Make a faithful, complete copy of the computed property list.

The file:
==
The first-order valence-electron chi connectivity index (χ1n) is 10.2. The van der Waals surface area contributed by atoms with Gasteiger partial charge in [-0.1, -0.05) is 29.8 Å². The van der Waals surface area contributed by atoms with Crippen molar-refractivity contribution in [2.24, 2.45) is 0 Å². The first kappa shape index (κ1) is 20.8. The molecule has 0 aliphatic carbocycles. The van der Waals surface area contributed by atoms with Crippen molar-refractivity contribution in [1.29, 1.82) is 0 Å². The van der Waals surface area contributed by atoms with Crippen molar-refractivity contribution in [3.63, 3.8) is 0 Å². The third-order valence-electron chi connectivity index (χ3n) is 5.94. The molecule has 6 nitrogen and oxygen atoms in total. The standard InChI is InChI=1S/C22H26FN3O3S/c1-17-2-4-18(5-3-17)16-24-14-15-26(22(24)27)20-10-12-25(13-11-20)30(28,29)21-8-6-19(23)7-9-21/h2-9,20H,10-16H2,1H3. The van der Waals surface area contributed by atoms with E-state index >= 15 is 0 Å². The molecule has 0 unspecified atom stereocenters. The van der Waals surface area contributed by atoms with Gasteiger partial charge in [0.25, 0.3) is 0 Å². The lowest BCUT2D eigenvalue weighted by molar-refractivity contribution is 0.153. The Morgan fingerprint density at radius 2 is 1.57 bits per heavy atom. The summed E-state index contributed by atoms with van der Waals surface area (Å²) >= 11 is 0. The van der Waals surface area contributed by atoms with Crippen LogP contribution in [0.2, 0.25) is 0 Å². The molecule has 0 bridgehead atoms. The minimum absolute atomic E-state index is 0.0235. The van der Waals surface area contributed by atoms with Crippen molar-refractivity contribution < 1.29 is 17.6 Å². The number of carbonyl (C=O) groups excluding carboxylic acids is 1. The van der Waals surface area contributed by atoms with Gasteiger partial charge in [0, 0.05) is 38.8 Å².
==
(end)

The first-order valence-electron chi connectivity index (χ1n) is 10.2. The van der Waals surface area contributed by atoms with Gasteiger partial charge in [-0.1, -0.05) is 29.8 Å². The van der Waals surface area contributed by atoms with Crippen molar-refractivity contribution in [2.24, 2.45) is 0 Å². The first kappa shape index (κ1) is 20.8. The molecule has 0 aliphatic carbocycles. The van der Waals surface area contributed by atoms with Crippen molar-refractivity contribution in [1.29, 1.82) is 0 Å². The van der Waals surface area contributed by atoms with Crippen molar-refractivity contribution in [3.63, 3.8) is 0 Å². The third-order valence-electron chi connectivity index (χ3n) is 5.94. The molecule has 6 nitrogen and oxygen atoms in total. The standard InChI is InChI=1S/C22H26FN3O3S/c1-17-2-4-18(5-3-17)16-24-14-15-26(22(24)27)20-10-12-25(13-11-20)30(28,29)21-8-6-19(23)7-9-21/h2-9,20H,10-16H2,1H3. The van der Waals surface area contributed by atoms with E-state index >= 15 is 0 Å². The molecule has 0 unspecified atom stereocenters. The van der Waals surface area contributed by atoms with Gasteiger partial charge in [0.25, 0.3) is 0 Å². The lowest BCUT2D eigenvalue weighted by molar-refractivity contribution is 0.153. The Morgan fingerprint density at radius 2 is 1.57 bits per heavy atom. The summed E-state index contributed by atoms with van der Waals surface area (Å²) >= 11 is 0. The van der Waals surface area contributed by atoms with Crippen LogP contribution in [0.2, 0.25) is 0 Å². The molecule has 0 bridgehead atoms. The minimum absolute atomic E-state index is 0.0235. The van der Waals surface area contributed by atoms with Crippen molar-refractivity contribution < 1.29 is 17.6 Å². The number of carbonyl (C=O) groups excluding carboxylic acids is 1. The van der Waals surface area contributed by atoms with Gasteiger partial charge in [0, 0.05) is 38.8 Å².